Ben Franklin’s 13 Virtues: Week 13, Q2

Humility: “Imitate Jesus and Socrates”

Personal notes:

  • Think about others;
  • Think about where we are;
  • Find happiness here.

My daughters and I sat on our porch blowing bubbles; gentle morning sun warmed us while a fresh breeze kept us cool. Birds flew on their way to water, a few cars ambled to work, and a dog walker, holding more leashes than one person was meant, herded her pack. An unfamiliar dog walking with its owner caused quite a stir and 6 or 8 herd dogs angrily barked at the bearish Shih Tzu. My daughters stopped at the noise, put down their bubbles, and eyed the scuffle – they are fascinated with puppies. Watching the girls watch the dogs, I smiled as my youngest reached out her chubby little hand and patted the small of my oldest’s back to give comfort. In return, my oldest put her arm around her sister and hugged. There they stood, wrapped together, virtuosos enjoying a morning performance. No one has taught me more about humility than my girls; especially when I see their love, and especially when I hurt it.

The births of the girls were religious experiences. Amongst the sterile hospital room and the blood and the hustle, when my first child arrived I was ushered anew into the world with her. A page was turned and in its place was a chapter that was not there before. My second daughter’s birth carried with it a surprising contentment; she brought with her the concreteness of family. We became whole.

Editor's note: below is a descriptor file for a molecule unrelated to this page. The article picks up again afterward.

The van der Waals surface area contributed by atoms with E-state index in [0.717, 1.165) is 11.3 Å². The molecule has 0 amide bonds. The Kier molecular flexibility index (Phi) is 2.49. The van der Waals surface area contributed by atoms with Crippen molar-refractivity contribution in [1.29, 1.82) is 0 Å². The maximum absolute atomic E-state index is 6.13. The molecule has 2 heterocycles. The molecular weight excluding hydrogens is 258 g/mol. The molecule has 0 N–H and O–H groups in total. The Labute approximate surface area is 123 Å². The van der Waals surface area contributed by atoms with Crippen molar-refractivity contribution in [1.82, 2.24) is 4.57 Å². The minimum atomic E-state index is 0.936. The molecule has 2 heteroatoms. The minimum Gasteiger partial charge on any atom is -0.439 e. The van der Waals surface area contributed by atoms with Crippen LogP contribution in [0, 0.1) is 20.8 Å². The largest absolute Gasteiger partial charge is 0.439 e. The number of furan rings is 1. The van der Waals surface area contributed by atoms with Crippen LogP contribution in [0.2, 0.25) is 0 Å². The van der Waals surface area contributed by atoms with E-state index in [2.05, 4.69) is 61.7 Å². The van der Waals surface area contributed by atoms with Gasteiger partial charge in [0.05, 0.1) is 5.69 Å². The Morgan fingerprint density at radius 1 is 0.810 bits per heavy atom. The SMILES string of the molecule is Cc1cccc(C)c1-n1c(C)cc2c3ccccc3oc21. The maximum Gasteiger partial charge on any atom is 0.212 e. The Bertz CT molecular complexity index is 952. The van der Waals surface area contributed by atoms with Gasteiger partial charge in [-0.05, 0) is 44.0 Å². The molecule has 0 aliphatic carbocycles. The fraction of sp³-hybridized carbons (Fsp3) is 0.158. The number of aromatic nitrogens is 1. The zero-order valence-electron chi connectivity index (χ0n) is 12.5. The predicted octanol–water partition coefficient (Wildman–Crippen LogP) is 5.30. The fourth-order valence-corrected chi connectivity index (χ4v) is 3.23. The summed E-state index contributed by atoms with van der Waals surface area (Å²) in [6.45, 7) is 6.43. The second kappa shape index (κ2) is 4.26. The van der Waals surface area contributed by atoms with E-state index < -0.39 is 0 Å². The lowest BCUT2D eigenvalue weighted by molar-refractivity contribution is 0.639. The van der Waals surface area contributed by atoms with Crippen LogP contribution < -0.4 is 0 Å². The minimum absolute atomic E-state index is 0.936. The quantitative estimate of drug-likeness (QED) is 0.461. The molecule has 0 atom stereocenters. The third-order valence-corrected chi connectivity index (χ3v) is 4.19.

My wife and I love them both dearly, and we sacrifice everything for our family: ambition, sleep, health, money. Yet there are days when all that we give is not enough and our reserves run dry. On those days I loose my cool, usually when the girls are screaming, whining or fighting, and snap and yell, drag them to timeout, and walk out of the room boiling. 15 minutes later, when composure returns, I feel horrible; their terrified innocence is heartbreaking. 

When I yell at my girls I scare them, I injure, and sometimes I injure others too. This weekend, exhausted and stupid, I lost my cool with my mom and my wife. Maybe it was the 4am discussion with my oldest daughter or the 530am alarm clock that is my youngest, but I lashed both mom and wife with the most hurtful of weapons: words.

Was I wrong? Completely. I did not even have the weak self-assurance of being right. I was wrong and hurtful and humbled in the worst way; the wrong kind of humbled. This week is about Humility, and one day I hope to stumble upon the secret of pure humility, with its graciousness and calm and understanding. The humility that is with us at the beginning, avoiding a fight, not the humility that is with us at the end after we have been humbled by guilt, sadness and tempers. 

This weekend I apologized to everyone but had the hardest time with that other great virtue, forgiveness; forgiving myself proved impossible. As for my girls, they’re both playing, wrapped in my shirt, giggling that the shirt is as long as a dress, and singing “have another beer in Mexico.” Today they both humbled me and forgiven me in the span of seconds; there is still much to learn from them.

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Next Week

Ben Franklin’s 13 Virtues: Week 1, Q3

Temperanceeat not to dullness; drink not to elevation

Personal notes:

  • Limit alcohol;
  • Reduce sugar;
  • Improve meal intake